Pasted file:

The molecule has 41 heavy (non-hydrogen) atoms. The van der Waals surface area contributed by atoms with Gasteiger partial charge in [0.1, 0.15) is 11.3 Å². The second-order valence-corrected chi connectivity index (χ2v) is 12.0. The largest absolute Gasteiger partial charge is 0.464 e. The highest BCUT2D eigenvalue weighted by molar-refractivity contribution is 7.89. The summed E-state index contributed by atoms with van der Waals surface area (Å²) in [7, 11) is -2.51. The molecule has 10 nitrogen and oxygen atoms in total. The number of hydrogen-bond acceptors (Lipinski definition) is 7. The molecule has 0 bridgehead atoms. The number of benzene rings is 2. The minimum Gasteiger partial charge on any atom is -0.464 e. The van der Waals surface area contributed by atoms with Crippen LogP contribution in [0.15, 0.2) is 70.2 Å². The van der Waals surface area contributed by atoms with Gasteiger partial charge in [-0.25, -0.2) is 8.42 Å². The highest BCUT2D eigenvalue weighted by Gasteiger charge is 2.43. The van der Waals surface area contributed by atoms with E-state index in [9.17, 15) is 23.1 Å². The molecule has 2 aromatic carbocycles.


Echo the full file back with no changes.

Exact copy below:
The molecule has 41 heavy (non-hydrogen) atoms. The van der Waals surface area contributed by atoms with Gasteiger partial charge in [0.1, 0.15) is 11.3 Å². The second-order valence-corrected chi connectivity index (χ2v) is 12.0. The largest absolute Gasteiger partial charge is 0.464 e. The highest BCUT2D eigenvalue weighted by molar-refractivity contribution is 7.89. The summed E-state index contributed by atoms with van der Waals surface area (Å²) in [7, 11) is -2.51. The molecule has 10 nitrogen and oxygen atoms in total. The number of hydrogen-bond acceptors (Lipinski definition) is 7. The molecule has 0 bridgehead atoms. The number of benzene rings is 2. The minimum Gasteiger partial charge on any atom is -0.464 e. The van der Waals surface area contributed by atoms with Crippen LogP contribution in [0.15, 0.2) is 70.2 Å². The van der Waals surface area contributed by atoms with Gasteiger partial charge in [-0.25, -0.2) is 8.42 Å². The highest BCUT2D eigenvalue weighted by Gasteiger charge is 2.43. The van der Waals surface area contributed by atoms with E-state index in [9.17, 15) is 23.1 Å². The molecule has 2 aromatic carbocycles.